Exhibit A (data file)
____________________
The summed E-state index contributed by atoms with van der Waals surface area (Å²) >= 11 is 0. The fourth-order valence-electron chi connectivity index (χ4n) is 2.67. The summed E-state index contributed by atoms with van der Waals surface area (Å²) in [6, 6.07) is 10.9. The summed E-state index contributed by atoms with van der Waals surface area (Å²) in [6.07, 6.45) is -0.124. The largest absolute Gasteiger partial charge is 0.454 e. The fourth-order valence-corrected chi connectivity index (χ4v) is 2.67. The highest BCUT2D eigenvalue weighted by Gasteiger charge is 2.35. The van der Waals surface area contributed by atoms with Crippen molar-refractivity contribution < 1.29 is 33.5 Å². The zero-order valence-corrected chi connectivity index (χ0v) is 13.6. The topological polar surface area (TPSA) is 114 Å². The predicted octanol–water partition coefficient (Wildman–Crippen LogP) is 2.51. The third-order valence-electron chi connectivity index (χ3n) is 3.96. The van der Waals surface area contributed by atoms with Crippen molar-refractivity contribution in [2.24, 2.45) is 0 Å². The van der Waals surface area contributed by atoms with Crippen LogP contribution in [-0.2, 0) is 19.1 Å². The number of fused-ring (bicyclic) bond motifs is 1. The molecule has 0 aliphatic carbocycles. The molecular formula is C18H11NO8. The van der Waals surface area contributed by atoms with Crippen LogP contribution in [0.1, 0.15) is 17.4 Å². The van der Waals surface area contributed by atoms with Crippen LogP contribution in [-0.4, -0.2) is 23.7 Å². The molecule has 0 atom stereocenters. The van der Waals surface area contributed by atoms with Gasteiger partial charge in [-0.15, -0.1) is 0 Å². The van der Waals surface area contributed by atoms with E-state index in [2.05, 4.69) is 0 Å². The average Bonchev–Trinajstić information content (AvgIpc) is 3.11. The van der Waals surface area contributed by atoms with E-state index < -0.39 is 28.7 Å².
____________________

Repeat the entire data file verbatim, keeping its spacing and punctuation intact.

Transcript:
The summed E-state index contributed by atoms with van der Waals surface area (Å²) >= 11 is 0. The fourth-order valence-electron chi connectivity index (χ4n) is 2.67. The summed E-state index contributed by atoms with van der Waals surface area (Å²) in [6, 6.07) is 10.9. The summed E-state index contributed by atoms with van der Waals surface area (Å²) in [6.07, 6.45) is -0.124. The largest absolute Gasteiger partial charge is 0.454 e. The fourth-order valence-corrected chi connectivity index (χ4v) is 2.67. The highest BCUT2D eigenvalue weighted by Gasteiger charge is 2.35. The van der Waals surface area contributed by atoms with Crippen molar-refractivity contribution < 1.29 is 33.5 Å². The zero-order valence-corrected chi connectivity index (χ0v) is 13.6. The topological polar surface area (TPSA) is 114 Å². The predicted octanol–water partition coefficient (Wildman–Crippen LogP) is 2.51. The third-order valence-electron chi connectivity index (χ3n) is 3.96. The van der Waals surface area contributed by atoms with Crippen molar-refractivity contribution in [2.24, 2.45) is 0 Å². The van der Waals surface area contributed by atoms with Crippen LogP contribution in [-0.2, 0) is 19.1 Å². The number of fused-ring (bicyclic) bond motifs is 1. The molecule has 0 aliphatic carbocycles. The molecular formula is C18H11NO8. The van der Waals surface area contributed by atoms with Crippen LogP contribution in [0.1, 0.15) is 17.4 Å². The van der Waals surface area contributed by atoms with Crippen LogP contribution in [-0.4, -0.2) is 23.7 Å². The molecule has 0 atom stereocenters. The van der Waals surface area contributed by atoms with Gasteiger partial charge in [-0.15, -0.1) is 0 Å². The van der Waals surface area contributed by atoms with E-state index in [2.05, 4.69) is 0 Å². The average Bonchev–Trinajstić information content (AvgIpc) is 3.11. The van der Waals surface area contributed by atoms with E-state index < -0.39 is 28.7 Å².